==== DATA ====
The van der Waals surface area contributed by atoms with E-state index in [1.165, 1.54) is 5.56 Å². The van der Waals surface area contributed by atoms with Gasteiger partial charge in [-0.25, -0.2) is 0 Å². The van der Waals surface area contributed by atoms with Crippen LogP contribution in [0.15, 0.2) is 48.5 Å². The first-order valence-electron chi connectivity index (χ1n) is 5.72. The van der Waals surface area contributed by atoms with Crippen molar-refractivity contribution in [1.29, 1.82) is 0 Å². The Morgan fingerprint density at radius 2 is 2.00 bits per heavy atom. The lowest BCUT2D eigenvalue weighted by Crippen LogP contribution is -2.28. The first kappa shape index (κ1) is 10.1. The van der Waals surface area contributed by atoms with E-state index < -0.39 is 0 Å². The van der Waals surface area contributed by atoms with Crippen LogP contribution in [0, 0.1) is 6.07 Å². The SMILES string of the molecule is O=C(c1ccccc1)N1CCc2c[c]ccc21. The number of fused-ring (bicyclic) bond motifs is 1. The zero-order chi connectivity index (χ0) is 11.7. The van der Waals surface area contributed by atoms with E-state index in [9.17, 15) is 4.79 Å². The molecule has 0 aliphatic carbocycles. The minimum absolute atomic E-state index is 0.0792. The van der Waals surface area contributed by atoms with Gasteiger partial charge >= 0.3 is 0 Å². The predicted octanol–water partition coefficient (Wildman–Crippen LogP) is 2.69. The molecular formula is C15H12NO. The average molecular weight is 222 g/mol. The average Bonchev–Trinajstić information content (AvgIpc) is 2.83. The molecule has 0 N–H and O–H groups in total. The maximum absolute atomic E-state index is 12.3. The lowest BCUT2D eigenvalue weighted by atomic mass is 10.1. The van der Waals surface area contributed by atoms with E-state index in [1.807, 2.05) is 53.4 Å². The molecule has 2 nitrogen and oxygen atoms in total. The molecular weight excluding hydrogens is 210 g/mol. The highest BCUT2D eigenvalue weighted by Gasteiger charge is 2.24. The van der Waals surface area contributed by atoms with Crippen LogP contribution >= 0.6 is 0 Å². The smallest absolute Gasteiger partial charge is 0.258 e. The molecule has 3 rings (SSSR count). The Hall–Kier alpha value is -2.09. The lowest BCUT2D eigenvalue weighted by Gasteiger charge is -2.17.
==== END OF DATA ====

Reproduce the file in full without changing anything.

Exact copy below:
The van der Waals surface area contributed by atoms with E-state index in [1.165, 1.54) is 5.56 Å². The van der Waals surface area contributed by atoms with Gasteiger partial charge in [-0.25, -0.2) is 0 Å². The van der Waals surface area contributed by atoms with Crippen LogP contribution in [0.15, 0.2) is 48.5 Å². The first-order valence-electron chi connectivity index (χ1n) is 5.72. The van der Waals surface area contributed by atoms with Crippen molar-refractivity contribution in [1.29, 1.82) is 0 Å². The Morgan fingerprint density at radius 2 is 2.00 bits per heavy atom. The lowest BCUT2D eigenvalue weighted by Crippen LogP contribution is -2.28. The first kappa shape index (κ1) is 10.1. The van der Waals surface area contributed by atoms with E-state index < -0.39 is 0 Å². The van der Waals surface area contributed by atoms with Crippen LogP contribution in [0, 0.1) is 6.07 Å². The SMILES string of the molecule is O=C(c1ccccc1)N1CCc2c[c]ccc21. The number of fused-ring (bicyclic) bond motifs is 1. The zero-order chi connectivity index (χ0) is 11.7. The van der Waals surface area contributed by atoms with E-state index in [9.17, 15) is 4.79 Å². The molecule has 0 aliphatic carbocycles. The minimum absolute atomic E-state index is 0.0792. The van der Waals surface area contributed by atoms with Gasteiger partial charge >= 0.3 is 0 Å². The predicted octanol–water partition coefficient (Wildman–Crippen LogP) is 2.69. The molecular formula is C15H12NO. The average molecular weight is 222 g/mol. The average Bonchev–Trinajstić information content (AvgIpc) is 2.83. The molecule has 0 N–H and O–H groups in total. The maximum absolute atomic E-state index is 12.3. The lowest BCUT2D eigenvalue weighted by atomic mass is 10.1. The van der Waals surface area contributed by atoms with E-state index in [1.807, 2.05) is 53.4 Å². The molecule has 2 nitrogen and oxygen atoms in total. The molecular weight excluding hydrogens is 210 g/mol. The highest BCUT2D eigenvalue weighted by Gasteiger charge is 2.24. The van der Waals surface area contributed by atoms with Crippen LogP contribution >= 0.6 is 0 Å². The smallest absolute Gasteiger partial charge is 0.258 e. The molecule has 3 rings (SSSR count). The Hall–Kier alpha value is -2.09. The lowest BCUT2D eigenvalue weighted by Gasteiger charge is -2.17.